Frank Sinatra was the only child of Italian immigrants living in Hoboken, New Jersey. Like so many of our heroes, Sinatra had a rough upbringing. His mother was arrested several times and convicted of running an illegal abortion business in the family home. Sinatra never finished high school, as he was expelled for rowdy conduct. He was later arrested as a youth on a morals charge for carrying on with a married woman, which was an offence back then. But Sinatra straightened himself out by the time he was twenty and started singing professionally.

40 Member of a South Asian diaspora : DESI

People from the Indian subcontinent might refer to themselves as “desi”.

Diaspora is a Greek word meaning “a scattering of seeds”. I guess I’m one of the Irish seeds …

43 Fate, in Greek myth : MOIRA

The three Fates of Greek mythology were white-robed deities, and were also called the Moirai. The three Fates were Clotho the spinner, Lachesis the allotter and Atropos the unturnable.

52 Depiction in Bosch’s “The Garden of Earthly Delights” : EDEN

Hieronymus Bosch was a Dutch painter who worked late 15th and early 16th centuries. Perhaps his most recognized work is his triptych titled “The Garden of Earthly Delights”.

53 Presage : AUGUR

The verb “to augur” means “to bode, serve as an omen”. The term comes from the name of religious officials in Ancient Rome called augurs whose job it was to interpret signs and omens.

55 Vietnamese soup : PHO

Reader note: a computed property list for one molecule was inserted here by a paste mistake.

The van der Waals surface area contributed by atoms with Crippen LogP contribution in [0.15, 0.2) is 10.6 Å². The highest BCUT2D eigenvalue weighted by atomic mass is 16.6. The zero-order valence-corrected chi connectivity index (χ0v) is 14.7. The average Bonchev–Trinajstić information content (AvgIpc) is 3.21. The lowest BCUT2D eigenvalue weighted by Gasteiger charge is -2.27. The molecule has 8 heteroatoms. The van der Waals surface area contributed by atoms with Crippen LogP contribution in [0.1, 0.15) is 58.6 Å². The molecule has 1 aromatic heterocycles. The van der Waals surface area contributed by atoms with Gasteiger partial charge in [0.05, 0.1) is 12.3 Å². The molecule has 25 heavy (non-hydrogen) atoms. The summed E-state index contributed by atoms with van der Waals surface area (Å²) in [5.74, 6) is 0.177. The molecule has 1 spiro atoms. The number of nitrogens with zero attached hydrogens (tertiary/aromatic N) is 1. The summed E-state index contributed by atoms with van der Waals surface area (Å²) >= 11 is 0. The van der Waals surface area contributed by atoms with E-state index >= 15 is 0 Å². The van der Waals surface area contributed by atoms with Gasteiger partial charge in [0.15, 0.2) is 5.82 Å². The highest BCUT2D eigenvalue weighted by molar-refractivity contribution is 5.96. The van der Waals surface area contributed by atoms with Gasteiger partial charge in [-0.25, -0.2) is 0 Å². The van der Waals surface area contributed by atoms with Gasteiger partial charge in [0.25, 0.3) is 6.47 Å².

Pho is a noodle soup from Vietnam that is a popular street food.

57 Vittles : GRUB

“Victuals” is a term for food that is fit for consumption. We tend to pronounce “victuals” as “vittles”, and we use the term “vittles” and “victuals” interchangeably.

59 1972 Bill Withers hit : USE ME

Bill Withers was working as an assembly operator while he was trying to make a name for himself in the music industry. Even as he found success with his glorious 1971 single “Ain’t No Sunshine”, he held onto his day job, worried that the music industry was unpredictable.

61 The miser’s daughter in Molière’s “The Miser” : ELISE

“Molière” was the stage name of French actor and playwright Jean-Baptiste Poquelin. It is amazing how well the comedies of Molière, written in the 1600s, entertain us on stage today. Among his best-known plays are “The Misanthrope”, “The School for Wives” and “Tartuffe or the Hypocrite”.

63 Cuddly-looking bear : PANDA

Taxonomic classification of the giant panda has been a subject of great debate for years, the main question being whether it belongs to the bear or raccoon family. The accepted opinion these days, based on molecular studies, seems to be that the panda is in fact a true bear.

66 Shoe with lots of holes : CROC

Crocs are foam clogs that were originally designed as shoes to be worn at health spas.

72 Alternative to Corinthian : IONIC

The Ionic was one of the three classical orders of architecture, the others being the Doric and the Corinthian. An Ionic column is relatively ornate. It usually has grooves running up and down its length and at the top there is a “scroll” design called a “volute”. The scroll motif makes Ionic columns popular for the design of academic buildings. The term “Ionic” means “pertaining to Ionia”, with Ionia being an ancient territory that is located in modern-day Turkey.

73 First word in many a limerick : THERE